The Reserve Bank of India (RBI) has been reducing interest rates to fight the economic slowdown. Accordingly, bank deposit rates are coming down. Rates on other instruments are also following suit so that the entire interest rate structure falls in line. Falling interest rates is a global phenomenon as every country is struggling with growth. While low rates are good for those who want to avail loans, it is not so good for savers. We discuss here some pockets within debt mutual funds, which would be interesting in the current scenario.
Let us see what options you have for fixed income / debt investments. For bank deposits, the rate on a State Bank of India deposit of 5-10 years maturity is 5.4%. The rate on Kisan Vikas Patra is 6.9%, National Savings Certificate, 6.8% and Monthly Income Account, 6.6%. Public Provident Fund (PPF) pays 7.1% currently, but there is an upper ceiling on investment i.e. ₹1.5 lakh per year. The 7.75% RBI Savings Bonds have been discontinued. They may be relaunched but the interest rate would be lower. Yields (annualised returns) of tax-free PSU bonds in the secondary market are only 4.6% to 4.7%. Against this backdrop, we will discuss certain debt mutual fund investment options. Portfolio credit quality is important as you do not want any default risk. We will mention only those funds that have a AAA-oriented/Government Security-oriented portfolio. In this context, it is relevant to understand the concept of debt fund portfolio maturity roll-down.
Let’s say there is a Fixed Maturity Plan (FMP) with a 3-year maturity. As per the rules, the maximum maturity of securities in the portfolio can be 3 years. After one year, the remaining maturity of bonds in the portfolio runs down to two years. After 3 years, all the bonds in the portfolio mature and you get your money back. Since the bonds are maturing, there is no volatility risk; it does not matter to you, on the date of maturity, whether bond prices in the market are going up or down.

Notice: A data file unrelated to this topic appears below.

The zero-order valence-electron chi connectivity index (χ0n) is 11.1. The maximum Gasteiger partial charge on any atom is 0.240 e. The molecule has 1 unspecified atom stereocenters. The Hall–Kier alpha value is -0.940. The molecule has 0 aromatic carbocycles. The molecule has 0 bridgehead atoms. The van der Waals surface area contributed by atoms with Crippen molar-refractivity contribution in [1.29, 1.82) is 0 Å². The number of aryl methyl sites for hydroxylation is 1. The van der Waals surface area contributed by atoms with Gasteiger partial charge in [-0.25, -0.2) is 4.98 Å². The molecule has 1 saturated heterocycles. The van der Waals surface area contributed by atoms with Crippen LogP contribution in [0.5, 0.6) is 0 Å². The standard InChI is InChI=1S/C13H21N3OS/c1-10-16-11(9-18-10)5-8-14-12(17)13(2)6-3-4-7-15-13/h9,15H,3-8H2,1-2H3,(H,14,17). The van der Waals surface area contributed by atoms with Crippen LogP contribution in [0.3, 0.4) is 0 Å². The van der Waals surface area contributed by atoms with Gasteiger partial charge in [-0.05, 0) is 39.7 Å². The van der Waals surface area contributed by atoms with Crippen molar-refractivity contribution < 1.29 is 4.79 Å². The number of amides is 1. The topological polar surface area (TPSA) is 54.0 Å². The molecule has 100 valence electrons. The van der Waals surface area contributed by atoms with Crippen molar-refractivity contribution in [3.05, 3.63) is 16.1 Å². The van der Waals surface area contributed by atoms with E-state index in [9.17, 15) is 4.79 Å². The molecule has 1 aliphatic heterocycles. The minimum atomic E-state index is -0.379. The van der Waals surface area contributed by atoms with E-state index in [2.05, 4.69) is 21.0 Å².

The difference between FMPs and open-ended debt funds is that open-ended funds will always have portfolio maturity. As an example, if a Short Duration Fund has a portfolio maturity of say 3 years today, it will have a portfolio maturity of 3 years even after the passage of 3 years, or little bit here and there e.g. 2.8 years or 3.1 years. The point is, it does not behave like an FMP.
Now, the concept. There are a few open ended funds which have a strategy of portfolio maturity roll-down. It is a decision taken by the AMC to run a fund with that positioning. In an FMP, there is no redemption facility available with the AMC; in open-ended funds you can redeem i.e. liquidity is available to you.
The advantage here is, your volatility risk is progressively coming down with every passing day. There would be some volatility as of today, but you need not worry; you just have to hold on to the fund.
Since every investor would not be aware of open-ended funds run with a strategy of portfolio maturity roll-down, we have mentioned these funds briefly. Axis Dynamic Bond Fund has a portfolio comprising AAA-rated bonds. Portfolio maturity and portfolio duration is 9.5 years and 6.3 years. Similarly, L&T Triple Ace Bond Fund has a AAA-oriented portfolio. Portfolio maturity and duration is 7.7 and 5.4 years.
If you have money with a longer term objective e.g. son’s education, daughter’s marriage or want to pass on a legacy for the next generation and want to deploy it for, say, 15 years and are looking for an alternative to PPF, then you may look at Nippon India Nivesh Lakshya Fund. This fund has a portfolio comprising Government Securities only i.e. there is no credit risk. With a portfolio maturity of approximately 25 years and a modified duration of approximately 11 years, this is for the long haul.
The advantages of investing in funds with this strategy are:
1) Volatility or price movement risk is taken care of, provided you hold on for the time horizon required, which is indicated by the portfolio maturity;
2) If the interest rates come down over your holding period (i.e. bond prices move up), you would get that benefit as well in these funds. Valuation for NAV is done at market-based prices;
3) There is tax efficiency in debt mutual funds, which is not there in other taxable investments. For a holding period of more than three years in debt funds, you are eligible for indexation. By virtue of indexation, price appreciation roughly equivalent to inflation for that period is allowed as deduction for tax purposes.
If your fund gives say 7% per year for the holding period and inflation is say 4% per year, then (7% minus 4%) 3% is taxable at 20%. That is, effective tax payable is only 0.6% and your return is (7% minus 0.6%) 6.4%.
Other investments like bank deposits are taxable at your slab rate, which is 30% for most people. If you get 7% on a deposit for illustration (which is actually lower nowadays), tax payable is (30% of 7%) i.e. 2.1% and your net return is 4.9%.
(The author is founder, wiseinvestor.in)